Some translations use the word “debts”; others use “trespasses” in this prayer. Both are accurate, for they represent two types of disobedience.

A “trespass” is a willful disobedience to a rule or standard God has already set in His Word. When we choose to step past the boundaries of God’s order, we “trespass” into unlawful territory. This is sin. Walking in God’s grace does NOT mean we can do whatever we want without regard (Rom 6:1,2; Heb 10:26-29). Sin is sin, and must be dealt with every time it is chosen.

A “debt” relates to our failures in a situation, when we should have behaved differently than we did. This is also sin. The Bible describes it this way: “Therefore, to one who knows the right thing to do and does not do it, to him it is sin” (Jas 4:17 nas).

We sin by choosing to do the wrong thing; we can also sin by not doing what we know is the right thing!

We may not have committed a vile sin or a willful rebellion that needs to be confessed. However, we may have a place in our life that falls far short of God’s standard for holiness. Sometimes we are blind to an area of sin or compromise in our life. We need to come to God in prayer and ask Him to shine the light of His truth into our hearts. Even a judgmental attitude or an impatient, angry word are enough to warrant repentance and a cleansing touch from God.

The Bible remedy for both types of sin is clear: “If we confess our sins, He is faithful and just to forgive us our sins and to cleanse us from all unrighteousness” (1 John 1:9). Our forgiveness is assured when we repent to God (Ps 103:12; Mic 7:19; Heb 10:17). We must deal with our sin daily in prayer, to keep our walk with God open and pure.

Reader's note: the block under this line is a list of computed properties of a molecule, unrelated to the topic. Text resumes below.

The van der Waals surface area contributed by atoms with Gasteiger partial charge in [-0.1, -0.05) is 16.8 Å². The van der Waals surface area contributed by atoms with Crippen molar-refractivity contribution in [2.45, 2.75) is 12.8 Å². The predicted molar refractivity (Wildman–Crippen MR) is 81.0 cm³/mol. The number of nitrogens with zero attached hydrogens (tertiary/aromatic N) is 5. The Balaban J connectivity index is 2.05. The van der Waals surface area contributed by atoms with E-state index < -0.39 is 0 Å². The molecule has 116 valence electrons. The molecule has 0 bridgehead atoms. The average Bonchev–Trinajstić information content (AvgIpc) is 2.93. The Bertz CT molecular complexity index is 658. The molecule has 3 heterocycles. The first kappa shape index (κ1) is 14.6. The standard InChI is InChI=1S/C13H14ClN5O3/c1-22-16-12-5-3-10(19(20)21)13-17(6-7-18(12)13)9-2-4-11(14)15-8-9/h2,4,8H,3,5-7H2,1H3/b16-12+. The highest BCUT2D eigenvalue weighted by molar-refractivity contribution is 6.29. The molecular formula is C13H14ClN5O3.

People who are sensitive to the Holy Spirit and growing as Christians will always be aware that they need more of God’s holiness and less of their own selfish ways. The pure in heart are the ones to whom God promises to reveal Himself (Matt 5:8).


We must also take time in prayer to forgive others who have wronged us. A soul filled with bitterness cannot approach God in true communion. An embittered heart is also like an infectious disease that can poison others – even an entire church! (Heb 12:15).

The Bible makes very clear that because we have been shown great grace and forgiveness from God, we have no right to withhold the same kind of extravagant forgiveness toward others (Matt 18:21-35). If we want to be forgiven, we must also be forgiving (Matt 6:14,15; Mark 11:25,26). If we will show mercy, we will receive mercy (Matt 5:7).

Forgiveness is a vital key to effective prayer and a godly Christian life. Let us make confession and forgiveness a daily part of our prayer!

[For more about forgiveness and its important role in prayer, please read “Obstacles To Effective Prayer – Obstacle 2” on page 13. Also, read “How Do I Forgive?” on pages 13-14 for instructions about forgiving others.]


Jesus’ pattern for petition continues, “do not lead us into temptation, but deliver us from the evil one” (Matt 6:13).